Foreword Reviews

Bitter Sweet Chocolate

Clarion Rating: 2 out of 5

This lifelike story captures the best and the worst of questionable matrimony.

Resiliency and courage take center stage in this personalized exploration of a strong woman’s successful attempt to lift herself from the pit of despair. Inspired by specific events in Sheila Sander’s life, Bitter Sweet Chocolate is the dramatized account of a young mother’s journey out of a treacherous marriage.

Written in the third person, yet as candid as a first-person narrative, this short novel reveals more than a lifetime of diary entries would. Subjective and introspective, the book covers a realistically wide range of emotion—from accusatory and angry to loving and gentle. Supercharged with pulsing outrage and an overpowering will to survive, the protagonist in this story—referred to as Sheila—tells of a relationship gone sour. Despite the physical abuse and the anticipated financial manipulation, a powerful force emerges within this mistreated woman, enabling her to survive on her own with a dependent daughter. Feeling isolated in Switzerland, she must find a means to return to safety and stability for her child’s sake.

A heartfelt purpose infuses every page, but the apparent haste with which the book was produced has brought the quality down. This promising novel is filled with multiple mistakes that a copyeditor should have caught, including awkward shifts in verb tense. The ending is unusual, depicting the heroine’s nemesis—her ex-husband—in the hospital and in the afterlife, his spirit coming to terms with his cruelty and reuniting with his family. The transfer of focus from Sheila to her ex-husband seems a strange and even counterintuitive culmination, especially for a book in which a marginalized woman regains her sense of self.

At times, the domestic confrontations may seem petty and stereotypical, but in certain scenes, the severity of these disputes portrays an exhausted mother in extreme danger. In an outpouring of disenchantment, the descriptions allow a private look at what it feels like to be disoriented in a strange country with someone depending on you, even while surrounded by familiar people: “Sheila talked about her husband in a positive way and pretended to be a happy wife. When the others were playing at the beach with Emily, Sheila started to cry. She did not know why, but she jumped into the sea and swam away before anyone could see her crying.”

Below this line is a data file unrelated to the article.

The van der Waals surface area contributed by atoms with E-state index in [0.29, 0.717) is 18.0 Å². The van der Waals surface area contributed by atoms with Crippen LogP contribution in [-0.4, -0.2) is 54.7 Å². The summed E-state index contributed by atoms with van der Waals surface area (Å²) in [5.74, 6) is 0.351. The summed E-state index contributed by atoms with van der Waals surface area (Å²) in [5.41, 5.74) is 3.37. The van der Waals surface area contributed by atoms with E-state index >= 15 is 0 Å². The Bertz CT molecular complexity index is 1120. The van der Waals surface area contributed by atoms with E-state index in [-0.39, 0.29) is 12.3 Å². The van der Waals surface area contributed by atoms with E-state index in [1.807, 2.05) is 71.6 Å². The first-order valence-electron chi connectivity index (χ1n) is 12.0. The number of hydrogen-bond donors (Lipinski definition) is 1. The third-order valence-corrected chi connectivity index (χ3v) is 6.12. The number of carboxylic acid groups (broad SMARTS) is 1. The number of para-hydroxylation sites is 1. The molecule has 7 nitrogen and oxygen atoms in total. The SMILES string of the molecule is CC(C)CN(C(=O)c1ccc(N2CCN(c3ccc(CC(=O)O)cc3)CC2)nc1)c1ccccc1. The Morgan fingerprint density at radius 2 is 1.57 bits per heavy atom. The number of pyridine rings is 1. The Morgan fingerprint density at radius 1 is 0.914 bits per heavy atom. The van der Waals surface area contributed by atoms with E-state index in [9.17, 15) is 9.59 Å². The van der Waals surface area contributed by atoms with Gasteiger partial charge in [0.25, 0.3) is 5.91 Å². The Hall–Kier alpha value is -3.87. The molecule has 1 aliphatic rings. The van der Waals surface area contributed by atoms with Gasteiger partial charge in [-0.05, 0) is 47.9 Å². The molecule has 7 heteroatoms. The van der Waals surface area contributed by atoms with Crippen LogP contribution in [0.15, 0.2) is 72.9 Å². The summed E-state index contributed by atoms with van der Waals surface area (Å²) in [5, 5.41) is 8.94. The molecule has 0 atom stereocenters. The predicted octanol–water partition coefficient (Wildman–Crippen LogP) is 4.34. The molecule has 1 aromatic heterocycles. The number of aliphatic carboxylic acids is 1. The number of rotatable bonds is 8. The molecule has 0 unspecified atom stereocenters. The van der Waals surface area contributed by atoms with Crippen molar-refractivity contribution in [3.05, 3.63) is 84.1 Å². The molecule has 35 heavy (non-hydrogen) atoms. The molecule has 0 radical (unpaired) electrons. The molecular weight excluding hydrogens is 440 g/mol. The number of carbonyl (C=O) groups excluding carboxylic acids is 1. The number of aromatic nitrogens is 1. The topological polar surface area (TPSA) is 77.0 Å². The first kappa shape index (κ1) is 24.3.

Sander’s debut novel is a quick read. The book will attract anyone who has ever felt alienated from a cultural group, especially at the hands of a controlling spouse.

Reviewed by Julia Ann Charpentier

Disclosure: This article is not an endorsement, but a review. The publisher of this book provided free copies of the book and paid a small fee to have their book reviewed by a professional reviewer. Foreword Reviews and Clarion Reviews make no guarantee that the publisher will receive a positive review. Foreword Magazine, Inc. is disclosing this in accordance with the Federal Trade Commission’s 16 CFR, Part 255.

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